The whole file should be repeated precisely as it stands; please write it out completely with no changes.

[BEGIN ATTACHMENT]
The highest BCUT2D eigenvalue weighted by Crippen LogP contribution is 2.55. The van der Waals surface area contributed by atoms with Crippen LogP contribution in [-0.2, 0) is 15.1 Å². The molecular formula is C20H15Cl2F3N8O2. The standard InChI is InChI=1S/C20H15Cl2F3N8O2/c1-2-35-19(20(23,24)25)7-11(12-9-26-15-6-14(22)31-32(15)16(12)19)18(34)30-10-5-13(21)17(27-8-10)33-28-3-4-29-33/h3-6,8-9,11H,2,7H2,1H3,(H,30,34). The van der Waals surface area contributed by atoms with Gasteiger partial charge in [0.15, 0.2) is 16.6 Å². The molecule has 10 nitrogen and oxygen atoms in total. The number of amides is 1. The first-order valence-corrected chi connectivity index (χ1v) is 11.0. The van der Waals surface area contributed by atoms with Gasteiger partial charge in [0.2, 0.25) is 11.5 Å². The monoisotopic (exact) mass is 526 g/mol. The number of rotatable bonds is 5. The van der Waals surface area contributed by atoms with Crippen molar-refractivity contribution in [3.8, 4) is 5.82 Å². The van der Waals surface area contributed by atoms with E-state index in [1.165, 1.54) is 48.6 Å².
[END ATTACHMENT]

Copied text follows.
The highest BCUT2D eigenvalue weighted by Crippen LogP contribution is 2.55. The van der Waals surface area contributed by atoms with Crippen LogP contribution in [-0.2, 0) is 15.1 Å². The molecular formula is C20H15Cl2F3N8O2. The standard InChI is InChI=1S/C20H15Cl2F3N8O2/c1-2-35-19(20(23,24)25)7-11(12-9-26-15-6-14(22)31-32(15)16(12)19)18(34)30-10-5-13(21)17(27-8-10)33-28-3-4-29-33/h3-6,8-9,11H,2,7H2,1H3,(H,30,34). The van der Waals surface area contributed by atoms with Gasteiger partial charge in [0.15, 0.2) is 16.6 Å². The molecule has 10 nitrogen and oxygen atoms in total. The number of amides is 1. The first-order valence-corrected chi connectivity index (χ1v) is 11.0. The van der Waals surface area contributed by atoms with Gasteiger partial charge in [0.2, 0.25) is 11.5 Å². The monoisotopic (exact) mass is 526 g/mol. The number of rotatable bonds is 5. The van der Waals surface area contributed by atoms with Crippen molar-refractivity contribution in [3.8, 4) is 5.82 Å². The van der Waals surface area contributed by atoms with E-state index in [1.165, 1.54) is 48.6 Å².